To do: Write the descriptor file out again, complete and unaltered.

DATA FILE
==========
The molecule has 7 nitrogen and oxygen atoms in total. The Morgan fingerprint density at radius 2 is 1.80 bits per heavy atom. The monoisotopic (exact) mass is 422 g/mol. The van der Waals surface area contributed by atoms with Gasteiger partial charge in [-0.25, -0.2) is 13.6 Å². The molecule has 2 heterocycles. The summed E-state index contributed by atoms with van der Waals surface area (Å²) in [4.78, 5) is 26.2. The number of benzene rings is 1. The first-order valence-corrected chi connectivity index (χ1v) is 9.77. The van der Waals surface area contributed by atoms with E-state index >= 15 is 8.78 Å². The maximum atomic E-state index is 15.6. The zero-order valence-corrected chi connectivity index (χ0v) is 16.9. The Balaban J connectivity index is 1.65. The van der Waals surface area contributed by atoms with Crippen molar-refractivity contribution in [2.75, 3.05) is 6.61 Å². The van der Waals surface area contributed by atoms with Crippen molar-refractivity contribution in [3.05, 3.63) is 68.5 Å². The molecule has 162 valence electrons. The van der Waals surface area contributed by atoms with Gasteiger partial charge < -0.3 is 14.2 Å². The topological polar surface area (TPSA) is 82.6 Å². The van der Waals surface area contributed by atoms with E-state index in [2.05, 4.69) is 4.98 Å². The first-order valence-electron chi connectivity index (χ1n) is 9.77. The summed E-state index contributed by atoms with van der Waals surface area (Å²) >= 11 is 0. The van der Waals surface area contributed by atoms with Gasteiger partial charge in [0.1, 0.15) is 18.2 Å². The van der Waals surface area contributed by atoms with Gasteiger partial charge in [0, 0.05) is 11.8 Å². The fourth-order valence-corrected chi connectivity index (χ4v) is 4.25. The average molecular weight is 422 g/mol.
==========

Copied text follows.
The molecule has 7 nitrogen and oxygen atoms in total. The Morgan fingerprint density at radius 2 is 1.80 bits per heavy atom. The monoisotopic (exact) mass is 422 g/mol. The van der Waals surface area contributed by atoms with Gasteiger partial charge in [-0.25, -0.2) is 13.6 Å². The molecule has 2 heterocycles. The summed E-state index contributed by atoms with van der Waals surface area (Å²) in [4.78, 5) is 26.2. The number of benzene rings is 1. The first-order valence-corrected chi connectivity index (χ1v) is 9.77. The van der Waals surface area contributed by atoms with E-state index >= 15 is 8.78 Å². The maximum atomic E-state index is 15.6. The zero-order valence-corrected chi connectivity index (χ0v) is 16.9. The Balaban J connectivity index is 1.65. The van der Waals surface area contributed by atoms with Crippen molar-refractivity contribution in [2.75, 3.05) is 6.61 Å². The van der Waals surface area contributed by atoms with Crippen molar-refractivity contribution in [3.05, 3.63) is 68.5 Å². The molecule has 162 valence electrons. The van der Waals surface area contributed by atoms with Gasteiger partial charge < -0.3 is 14.2 Å². The topological polar surface area (TPSA) is 82.6 Å². The van der Waals surface area contributed by atoms with E-state index in [2.05, 4.69) is 4.98 Å². The first-order valence-electron chi connectivity index (χ1n) is 9.77. The summed E-state index contributed by atoms with van der Waals surface area (Å²) >= 11 is 0. The van der Waals surface area contributed by atoms with Gasteiger partial charge in [0.1, 0.15) is 18.2 Å². The van der Waals surface area contributed by atoms with Gasteiger partial charge in [0, 0.05) is 11.8 Å². The fourth-order valence-corrected chi connectivity index (χ4v) is 4.25. The average molecular weight is 422 g/mol.